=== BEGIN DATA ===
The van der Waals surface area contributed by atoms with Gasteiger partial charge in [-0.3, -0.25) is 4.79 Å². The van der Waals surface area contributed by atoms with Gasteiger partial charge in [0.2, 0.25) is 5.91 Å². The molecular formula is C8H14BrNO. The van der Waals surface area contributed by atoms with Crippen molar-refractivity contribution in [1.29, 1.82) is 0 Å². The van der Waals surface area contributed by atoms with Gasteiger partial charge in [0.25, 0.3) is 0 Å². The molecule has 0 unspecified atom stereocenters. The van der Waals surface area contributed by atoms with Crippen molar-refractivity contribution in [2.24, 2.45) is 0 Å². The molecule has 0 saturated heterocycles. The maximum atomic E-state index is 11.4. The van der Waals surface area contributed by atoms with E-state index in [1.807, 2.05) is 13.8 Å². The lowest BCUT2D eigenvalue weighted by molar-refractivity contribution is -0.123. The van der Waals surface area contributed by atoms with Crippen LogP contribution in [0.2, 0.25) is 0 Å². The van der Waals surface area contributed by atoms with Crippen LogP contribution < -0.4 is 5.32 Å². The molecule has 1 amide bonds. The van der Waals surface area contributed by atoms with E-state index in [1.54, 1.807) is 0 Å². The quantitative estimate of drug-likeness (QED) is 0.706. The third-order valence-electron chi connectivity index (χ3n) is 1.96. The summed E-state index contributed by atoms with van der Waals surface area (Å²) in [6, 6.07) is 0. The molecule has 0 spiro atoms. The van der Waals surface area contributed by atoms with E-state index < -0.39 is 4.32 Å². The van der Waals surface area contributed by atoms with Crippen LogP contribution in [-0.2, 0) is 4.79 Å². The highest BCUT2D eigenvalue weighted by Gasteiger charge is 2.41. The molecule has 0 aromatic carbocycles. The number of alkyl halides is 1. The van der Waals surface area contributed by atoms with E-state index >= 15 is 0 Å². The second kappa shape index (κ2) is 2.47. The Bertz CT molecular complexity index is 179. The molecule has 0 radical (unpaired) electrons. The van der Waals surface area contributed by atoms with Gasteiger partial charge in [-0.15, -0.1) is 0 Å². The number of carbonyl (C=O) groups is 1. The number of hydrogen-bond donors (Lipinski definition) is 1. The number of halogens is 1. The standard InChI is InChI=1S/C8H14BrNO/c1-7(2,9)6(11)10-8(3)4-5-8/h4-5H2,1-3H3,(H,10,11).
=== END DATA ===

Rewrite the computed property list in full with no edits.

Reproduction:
The van der Waals surface area contributed by atoms with Gasteiger partial charge in [-0.3, -0.25) is 4.79 Å². The van der Waals surface area contributed by atoms with Gasteiger partial charge in [0.2, 0.25) is 5.91 Å². The molecular formula is C8H14BrNO. The van der Waals surface area contributed by atoms with Crippen molar-refractivity contribution in [1.29, 1.82) is 0 Å². The van der Waals surface area contributed by atoms with Gasteiger partial charge in [0.25, 0.3) is 0 Å². The molecule has 0 unspecified atom stereocenters. The van der Waals surface area contributed by atoms with Crippen molar-refractivity contribution in [2.24, 2.45) is 0 Å². The molecule has 0 saturated heterocycles. The maximum atomic E-state index is 11.4. The van der Waals surface area contributed by atoms with E-state index in [1.807, 2.05) is 13.8 Å². The lowest BCUT2D eigenvalue weighted by molar-refractivity contribution is -0.123. The van der Waals surface area contributed by atoms with Crippen LogP contribution in [0.2, 0.25) is 0 Å². The van der Waals surface area contributed by atoms with Crippen LogP contribution < -0.4 is 5.32 Å². The molecule has 1 amide bonds. The van der Waals surface area contributed by atoms with E-state index in [1.54, 1.807) is 0 Å². The quantitative estimate of drug-likeness (QED) is 0.706. The third-order valence-electron chi connectivity index (χ3n) is 1.96. The summed E-state index contributed by atoms with van der Waals surface area (Å²) in [6, 6.07) is 0. The molecule has 0 spiro atoms. The van der Waals surface area contributed by atoms with E-state index < -0.39 is 4.32 Å². The van der Waals surface area contributed by atoms with Crippen LogP contribution in [-0.2, 0) is 4.79 Å². The highest BCUT2D eigenvalue weighted by Gasteiger charge is 2.41. The molecule has 0 aromatic carbocycles. The number of alkyl halides is 1. The van der Waals surface area contributed by atoms with E-state index >= 15 is 0 Å². The second kappa shape index (κ2) is 2.47. The Bertz CT molecular complexity index is 179. The molecule has 0 radical (unpaired) electrons. The van der Waals surface area contributed by atoms with Gasteiger partial charge in [-0.15, -0.1) is 0 Å². The number of carbonyl (C=O) groups is 1. The number of hydrogen-bond donors (Lipinski definition) is 1. The number of halogens is 1. The standard InChI is InChI=1S/C8H14BrNO/c1-7(2,9)6(11)10-8(3)4-5-8/h4-5H2,1-3H3,(H,10,11).